Susannah Lovegrove
Josephine Birch
Rachel Stubbs (Sebastian Walker Prize winner)

Friday, 25 November 2016

ShoutWest! Festival 2016

I was very excited to participate in the ShoutWest! creative writing festival for children, which took place at Brunel University in West London on the 14th and 15th of November. It was organized by CWISL, a very inspiring and supportive group of children's writers and illustrators from South London. Ninety children from six different schools and seventeen writers/illustrators have been invited for two days of story writing, character drawing, interactive acting, enchanting storytelling and an exciting award ceremony.

Captivating storytelling with the one and only Margaret Bateson-Hill
A splendid drama plenary by the passionate author and performer Mo O'Hara
Fantastic author-illustrator Bridget Marzo sketched from life in Illustration plenary
Playful faces made out of circles and letters in Bridget's engaging drawing session

The children were mixed up and split into teams, named by four big cats. My friendly team was called Panthers and I met all the members for the first time at the festival. We started off with a lively idea generation session run by a successful fiction author Sara Grant. We witnessed how interesting ideas can spark from a peculiar looking object or an unexpected combination of character, setting, object and genre from the marvellous idea creation grid (pictured below), which was quickly filled in on the spot with the help of children.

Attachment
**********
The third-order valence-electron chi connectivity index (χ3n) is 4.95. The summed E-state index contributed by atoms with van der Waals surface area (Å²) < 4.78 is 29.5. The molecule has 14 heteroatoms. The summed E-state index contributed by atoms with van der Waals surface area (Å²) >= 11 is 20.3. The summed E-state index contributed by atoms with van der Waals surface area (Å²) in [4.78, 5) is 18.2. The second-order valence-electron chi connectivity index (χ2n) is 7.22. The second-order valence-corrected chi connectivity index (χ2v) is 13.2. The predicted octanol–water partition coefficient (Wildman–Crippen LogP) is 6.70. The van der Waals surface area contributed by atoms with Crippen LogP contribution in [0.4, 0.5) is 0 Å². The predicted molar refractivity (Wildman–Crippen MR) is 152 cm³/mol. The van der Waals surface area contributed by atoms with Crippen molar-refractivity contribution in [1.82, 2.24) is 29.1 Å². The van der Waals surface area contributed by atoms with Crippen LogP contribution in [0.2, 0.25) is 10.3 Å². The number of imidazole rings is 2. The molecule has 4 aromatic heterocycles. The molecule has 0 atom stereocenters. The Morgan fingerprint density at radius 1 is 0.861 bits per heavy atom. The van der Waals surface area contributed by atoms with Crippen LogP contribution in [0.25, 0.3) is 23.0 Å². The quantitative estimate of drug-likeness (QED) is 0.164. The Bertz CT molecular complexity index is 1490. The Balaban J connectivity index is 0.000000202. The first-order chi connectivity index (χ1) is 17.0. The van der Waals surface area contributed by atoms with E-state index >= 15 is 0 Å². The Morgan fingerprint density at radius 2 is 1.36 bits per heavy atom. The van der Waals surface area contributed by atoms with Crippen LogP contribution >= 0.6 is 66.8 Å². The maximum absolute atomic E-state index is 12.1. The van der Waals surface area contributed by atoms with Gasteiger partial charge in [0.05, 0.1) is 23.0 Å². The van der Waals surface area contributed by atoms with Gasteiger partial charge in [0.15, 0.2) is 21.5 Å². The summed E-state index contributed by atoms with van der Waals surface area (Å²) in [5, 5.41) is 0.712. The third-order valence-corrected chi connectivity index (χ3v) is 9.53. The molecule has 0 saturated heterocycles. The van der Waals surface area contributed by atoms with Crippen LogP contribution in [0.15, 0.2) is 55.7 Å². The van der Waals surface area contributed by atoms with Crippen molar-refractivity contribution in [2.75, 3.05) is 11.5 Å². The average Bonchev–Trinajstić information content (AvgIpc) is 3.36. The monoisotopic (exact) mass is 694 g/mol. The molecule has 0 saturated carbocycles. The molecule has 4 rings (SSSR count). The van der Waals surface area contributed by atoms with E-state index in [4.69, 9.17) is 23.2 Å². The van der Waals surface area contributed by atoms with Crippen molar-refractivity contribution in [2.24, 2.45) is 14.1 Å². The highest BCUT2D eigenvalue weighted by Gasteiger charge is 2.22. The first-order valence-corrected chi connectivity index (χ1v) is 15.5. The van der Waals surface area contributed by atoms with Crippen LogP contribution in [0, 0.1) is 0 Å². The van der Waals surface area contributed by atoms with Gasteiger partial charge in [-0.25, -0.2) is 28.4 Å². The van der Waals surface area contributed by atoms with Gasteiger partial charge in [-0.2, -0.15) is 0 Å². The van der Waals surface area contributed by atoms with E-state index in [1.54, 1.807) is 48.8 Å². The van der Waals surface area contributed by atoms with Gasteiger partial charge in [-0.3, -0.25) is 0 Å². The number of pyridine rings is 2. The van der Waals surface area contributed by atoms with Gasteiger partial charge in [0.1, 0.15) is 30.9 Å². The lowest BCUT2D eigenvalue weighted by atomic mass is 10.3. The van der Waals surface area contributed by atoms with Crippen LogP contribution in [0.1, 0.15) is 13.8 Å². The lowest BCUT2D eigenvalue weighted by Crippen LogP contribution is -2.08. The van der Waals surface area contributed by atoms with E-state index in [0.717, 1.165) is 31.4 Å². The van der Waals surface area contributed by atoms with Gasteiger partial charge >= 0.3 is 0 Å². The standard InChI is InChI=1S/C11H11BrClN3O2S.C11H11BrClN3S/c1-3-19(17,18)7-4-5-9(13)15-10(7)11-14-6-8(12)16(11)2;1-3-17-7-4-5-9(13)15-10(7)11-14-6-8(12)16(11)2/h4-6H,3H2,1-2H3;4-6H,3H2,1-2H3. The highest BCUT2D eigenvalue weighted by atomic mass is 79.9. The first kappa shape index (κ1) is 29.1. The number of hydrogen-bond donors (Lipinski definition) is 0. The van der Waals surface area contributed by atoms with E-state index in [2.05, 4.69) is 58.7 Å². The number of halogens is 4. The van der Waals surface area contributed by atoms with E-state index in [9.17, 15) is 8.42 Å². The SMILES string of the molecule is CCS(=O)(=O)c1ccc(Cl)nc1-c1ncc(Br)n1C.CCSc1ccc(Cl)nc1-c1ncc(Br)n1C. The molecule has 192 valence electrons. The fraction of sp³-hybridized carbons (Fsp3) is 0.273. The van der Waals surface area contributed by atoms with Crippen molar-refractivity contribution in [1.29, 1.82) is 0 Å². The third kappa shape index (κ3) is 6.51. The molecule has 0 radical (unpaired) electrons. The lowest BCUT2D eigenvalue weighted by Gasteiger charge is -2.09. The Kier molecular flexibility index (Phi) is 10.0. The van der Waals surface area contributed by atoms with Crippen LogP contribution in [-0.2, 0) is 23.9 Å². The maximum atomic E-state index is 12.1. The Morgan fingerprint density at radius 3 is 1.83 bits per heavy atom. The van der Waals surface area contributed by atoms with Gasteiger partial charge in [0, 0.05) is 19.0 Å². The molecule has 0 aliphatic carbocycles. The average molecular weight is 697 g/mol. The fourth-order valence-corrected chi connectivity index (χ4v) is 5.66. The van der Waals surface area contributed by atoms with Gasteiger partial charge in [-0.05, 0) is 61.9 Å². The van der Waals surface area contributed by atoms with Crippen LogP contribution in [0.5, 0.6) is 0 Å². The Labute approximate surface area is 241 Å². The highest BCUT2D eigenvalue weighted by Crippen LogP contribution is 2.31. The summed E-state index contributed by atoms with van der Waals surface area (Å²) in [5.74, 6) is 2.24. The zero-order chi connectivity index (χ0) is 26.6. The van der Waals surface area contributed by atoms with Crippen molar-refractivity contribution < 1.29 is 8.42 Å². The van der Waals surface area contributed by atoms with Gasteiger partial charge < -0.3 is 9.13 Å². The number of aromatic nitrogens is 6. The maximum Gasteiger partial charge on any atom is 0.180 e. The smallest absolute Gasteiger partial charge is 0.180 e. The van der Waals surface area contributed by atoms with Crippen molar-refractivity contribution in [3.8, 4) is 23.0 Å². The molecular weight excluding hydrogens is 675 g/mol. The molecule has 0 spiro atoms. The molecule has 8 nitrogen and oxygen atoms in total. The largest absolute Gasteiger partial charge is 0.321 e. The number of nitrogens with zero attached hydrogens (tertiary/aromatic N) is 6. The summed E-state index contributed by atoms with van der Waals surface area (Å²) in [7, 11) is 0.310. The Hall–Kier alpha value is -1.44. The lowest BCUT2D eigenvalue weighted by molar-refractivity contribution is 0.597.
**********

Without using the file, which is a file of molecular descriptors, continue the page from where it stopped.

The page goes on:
Idea creation grid in Sara's workshop sparked many exciting stories

The story writing continued in 'Spot the Plot' workshop with Jamie Buxton talking us through the story structure and different types of characters such as the hero, sidekick/hero's friend and enemy. 'Mad, Moody and Murky' workshop with Cate Sampson encouraged the kids to add liveliness and richness to their text. It was fantastic to hear some thrilling beginnings and even full short stories at the end.

Illustration can be a very useful tool in story-making, especially when it comes to creating believable and rich characters, as was demonstrated by four Big Little Tales members in character passport workshops. I am very grateful to the wonderful Anne-Marie Perks, who invited me to run this activity alongside her, Loretta Schauer and Patrick Miller, who inspired children to draw portraits from observation without looking at the paper and helped in the creation of some truly unique characters.

I shared a few dummy books with my own stories, a sketchbook for 'Alice', print-outs of various character sketches and some finished illustrations for fiction to hopefully inspire and shed some light on the creative process of a writer and illustrator. A group of around thirty people saw me draw the Queen of Hearts and Cheshire Cat using simple shapes. I heard some invaluable feedback on my art directly from kids and their teachers. I really enjoyed being part of this intense story-making with children and being surrounded by their fascinating imagination. There were many lessons to take away from this exciting experience and loads of inspiration and positive feelings. You can see some of the beautiful artwork created by the little Panthers and Leopards below.